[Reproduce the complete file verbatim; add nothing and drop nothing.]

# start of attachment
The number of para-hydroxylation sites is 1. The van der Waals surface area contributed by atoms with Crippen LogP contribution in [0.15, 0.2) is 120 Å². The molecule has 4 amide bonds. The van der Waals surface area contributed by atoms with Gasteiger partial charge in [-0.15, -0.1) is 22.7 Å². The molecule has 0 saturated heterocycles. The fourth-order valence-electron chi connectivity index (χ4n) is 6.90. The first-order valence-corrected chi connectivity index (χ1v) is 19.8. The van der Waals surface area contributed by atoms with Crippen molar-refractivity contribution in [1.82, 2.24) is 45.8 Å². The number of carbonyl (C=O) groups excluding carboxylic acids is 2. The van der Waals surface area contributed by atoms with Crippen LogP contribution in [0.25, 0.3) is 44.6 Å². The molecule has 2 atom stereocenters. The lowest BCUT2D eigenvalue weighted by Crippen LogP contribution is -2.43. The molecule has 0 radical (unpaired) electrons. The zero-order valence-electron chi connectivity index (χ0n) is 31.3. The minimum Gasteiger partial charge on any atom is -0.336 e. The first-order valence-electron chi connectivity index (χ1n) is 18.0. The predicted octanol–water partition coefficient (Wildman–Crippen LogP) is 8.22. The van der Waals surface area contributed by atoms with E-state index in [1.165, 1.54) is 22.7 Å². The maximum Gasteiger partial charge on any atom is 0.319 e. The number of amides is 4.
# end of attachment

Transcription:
The number of para-hydroxylation sites is 1. The van der Waals surface area contributed by atoms with Crippen LogP contribution in [0.15, 0.2) is 120 Å². The molecule has 4 amide bonds. The van der Waals surface area contributed by atoms with Gasteiger partial charge in [-0.15, -0.1) is 22.7 Å². The molecule has 0 saturated heterocycles. The fourth-order valence-electron chi connectivity index (χ4n) is 6.90. The first-order valence-corrected chi connectivity index (χ1v) is 19.8. The van der Waals surface area contributed by atoms with Crippen molar-refractivity contribution in [1.82, 2.24) is 45.8 Å². The number of carbonyl (C=O) groups excluding carboxylic acids is 2. The van der Waals surface area contributed by atoms with Crippen LogP contribution in [0.25, 0.3) is 44.6 Å². The molecule has 2 atom stereocenters. The lowest BCUT2D eigenvalue weighted by Crippen LogP contribution is -2.43. The molecule has 0 radical (unpaired) electrons. The zero-order valence-electron chi connectivity index (χ0n) is 31.3. The minimum Gasteiger partial charge on any atom is -0.336 e. The first-order valence-electron chi connectivity index (χ1n) is 18.0. The predicted octanol–water partition coefficient (Wildman–Crippen LogP) is 8.22. The van der Waals surface area contributed by atoms with E-state index in [1.165, 1.54) is 22.7 Å². The maximum Gasteiger partial charge on any atom is 0.319 e. The number of amides is 4.